A dog’s breakfast of false advertising counterclaims

Blue Buffalo Co. v.
Nestlé Purina Petcare Co., No. 4:15 CV 384, 2016 WL 3227676 (E.D. Mo. Jun. 13,
Blue Buffalo sued
Purina for false advertising; Purina counterclaimed.  On a motion to dismiss the counterclaims, the
court got rid of most and kept a few. 
Super 7 Lifesource
Bits: Purina alleged that Blue Buffalo’s use of the term “Super 7 Lifesource
Bits” and associated graphics suggested that they were superior in nutrition to
other pet foods and that the products contained a significant amount of the
ingredients found in the Lifesource Bits, when the depicted fruits and
vegetables likely only made up .25% of the product overall. The challenged ads,
packaging, and website statements, taken as a whole, supported a plausible
claim for false advertising, though Purina’s claims were weak. Consumer
reaction evidence could prove them.

Website image touting “exclusive LifeSource Bits”

Savory Sizzlers: Purina
alleged that Blue Buffalo falsely advertised its Kitchen Cravings Savory
Sizzlers Homestyle Dog Treats as containing bacon as a main ingredient when in
fact the product contained no bacon. The front of the pork-based product
packaging states in prominent lettering that it features “USA PORK FIRST
INGREDIENT.” Likewise, the chicken-based version states “USA CHICKEN FIRST
INGREDIENT” prominently on the front of the package. “The only mention of bacon
is on the back of the package, which states in small lettering ‘If there’s one
thing that will bring dogs running, it’s the smell of bacon sizzling in the
pan. Tasty BLUE Sizzlers are the naturally healthy alternative to the real
thing, so you can feel good about rewarding your canine companion with the
bacon flavor he craves.’”  Purina
challenged this language, plus the clear window on the package showing that it
was shaped like bacon strips.
The court concluded
that “no reasonable consumer could believe that Savory Sizzlers contain bacon
as a main ingredient,” because the package clearly stated that pork or chicken
was the first ingredient [ed. note: I’m a vegetarian, but isn’t bacon made of
pork?], and “the only mention of bacon is in the context of a statement about
how Savory Sizzlers are not bacon, but rather, are an alternative to bacon.” Dismissal
on the pleadings was appropriate because  “the claim alleges that a consumer will read a
true statement on a package and will then disregard ‘well-known facts of life’
and assume things about the products other than what the statement actually
Health Bars: Purina
challenged the names and packaging of two BLUE Health Bars, alleging that they
indicated that certain ingredients were primary: Health Bars Baked with Banana
and Yogurt (with yellow and cream packaging; bananas and yogurt are ingredients
four and five) and Health Bars Baked with Bacon, Egg & Cheese (red
packaging; bacon is the fifth ingredient and dried egg and cheese powder are
seventh and eighth).  But this didn’t
plausibly allege misleadingness. These were dog biscuits; “reasonable consumers
know as a fact of life that biscuits are not composed primarily of fruit and
yogurt, but rather, like all baked goods, are primarily composed of grains and
flours…. While color schemes are often used to connote flavor, they do not
necessarily imply ingredient primacy.”
Family Favorite
Recipes: Mom’s Chicken Pie, Shepherd’s Pie, Backyard BBQ, Turkey Day Feast, and
Turducken flavors have photos on the product labels depicting the traditional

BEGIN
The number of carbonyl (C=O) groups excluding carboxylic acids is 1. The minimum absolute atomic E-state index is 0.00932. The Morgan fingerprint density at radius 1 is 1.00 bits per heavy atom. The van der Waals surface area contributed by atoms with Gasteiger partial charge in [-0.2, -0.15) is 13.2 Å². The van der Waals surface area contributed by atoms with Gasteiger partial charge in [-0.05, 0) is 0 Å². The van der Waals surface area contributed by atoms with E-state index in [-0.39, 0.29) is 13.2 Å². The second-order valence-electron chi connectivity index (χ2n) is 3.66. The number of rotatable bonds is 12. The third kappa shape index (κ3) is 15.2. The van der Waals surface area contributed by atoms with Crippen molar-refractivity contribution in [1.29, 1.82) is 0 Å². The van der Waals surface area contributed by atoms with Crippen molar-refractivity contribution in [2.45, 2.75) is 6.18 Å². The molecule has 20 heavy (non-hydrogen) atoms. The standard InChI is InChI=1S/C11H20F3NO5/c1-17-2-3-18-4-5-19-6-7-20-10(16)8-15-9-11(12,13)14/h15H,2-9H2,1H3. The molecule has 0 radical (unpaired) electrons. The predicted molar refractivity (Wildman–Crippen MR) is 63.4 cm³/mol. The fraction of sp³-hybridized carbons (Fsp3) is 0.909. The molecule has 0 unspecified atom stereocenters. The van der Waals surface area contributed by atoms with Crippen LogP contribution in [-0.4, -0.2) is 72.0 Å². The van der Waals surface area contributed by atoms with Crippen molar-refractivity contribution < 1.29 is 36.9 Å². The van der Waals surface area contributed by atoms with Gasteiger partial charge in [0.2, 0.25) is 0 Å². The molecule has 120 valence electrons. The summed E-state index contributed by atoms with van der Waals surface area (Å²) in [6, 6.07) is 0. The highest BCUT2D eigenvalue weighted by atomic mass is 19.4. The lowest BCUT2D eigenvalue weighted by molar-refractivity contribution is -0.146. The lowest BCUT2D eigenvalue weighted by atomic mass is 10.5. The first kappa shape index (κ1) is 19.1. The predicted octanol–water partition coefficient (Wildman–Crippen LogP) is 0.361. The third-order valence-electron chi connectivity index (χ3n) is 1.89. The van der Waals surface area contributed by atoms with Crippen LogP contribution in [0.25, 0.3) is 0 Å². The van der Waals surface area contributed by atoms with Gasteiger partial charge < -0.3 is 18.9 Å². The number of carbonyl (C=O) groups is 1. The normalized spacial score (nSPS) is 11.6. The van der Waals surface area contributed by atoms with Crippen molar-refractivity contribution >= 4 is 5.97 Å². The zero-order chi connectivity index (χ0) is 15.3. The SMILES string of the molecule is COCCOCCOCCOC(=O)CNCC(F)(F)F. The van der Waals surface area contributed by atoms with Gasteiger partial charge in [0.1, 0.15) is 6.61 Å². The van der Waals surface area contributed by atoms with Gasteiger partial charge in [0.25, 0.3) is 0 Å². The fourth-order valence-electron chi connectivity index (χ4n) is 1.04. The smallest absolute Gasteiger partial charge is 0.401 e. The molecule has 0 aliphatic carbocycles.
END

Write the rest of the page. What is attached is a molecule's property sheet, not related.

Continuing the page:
title dish, allegedly misleading consumers into thinking that the can contains
human-grade meals comprised of identical ingredients and ratios of ingredients
as those in the traditional dish, in combination with the “family favorite recipes”
tagline.  Specifically, Mom’s Chicken Pie
flavor doesn’t contain any pie crust or wheat; Shepherd’s Pie doesn’t contain
equal parts of meat mixture and potatoes [and no actual
either]; and the rest aren’t comprised of high-quality, whole
ingredients, nor are some of the ingredients depicted primary ingredients.  The court found these allegations to “defy
credulity. No reasonable consumer would expect these cans of dog food to
contain whole turkeys, turduckens, or pies. Nor would any reasonable consumer
believe that the Family Favorite Recipes’ references to traditional American
meals mean that the same, human grade ingredients are in the cans of dog food.”  [But see
the experience of Serena Williams
Wild Bones Dental Chews:
Purina alleged that the packaging misled consumers into thinking the product
contains actual bone. Membership in the Wilderness product line allegedly
implied “a link to nature and containing ingredients one would find in the
wild,” and other products in the Wilderness line contained real elk antlers and
beef bones, strengthening the impression. 
Also, the bones were in the shape and color of “true bones,” visible
through a clear window in the packaging. 
Again, the court was distinctly unimpressed.  The “bone” shape was “the shape of a cartoon
bone, sized just like a dog biscuit, and is embossed with the word ‘WILDNERNESS.’
The Wild Bones do not even remotely resemble real bones.”
Healthy Gourmet
Flaked Fish & Shrimp Entrée: the product name allegedly consumers into
believing that the product was “comprised primarily of wholesome seafood and
shrimp,” while shrimp was only the eighth ingredient, though “ocean fish” was
the first ingredient, and “fish broth” was the second. While the allegation
that the product was not “comprised primarily of wholesome seafood” was
therefore self-defeating, it was tenuously plausible that consumers would
believe that shrimp comprised more of the product than it actually does.  The claim “is not so incredible that a
reasonable consumer would have to disregard well-known facts of life to believe

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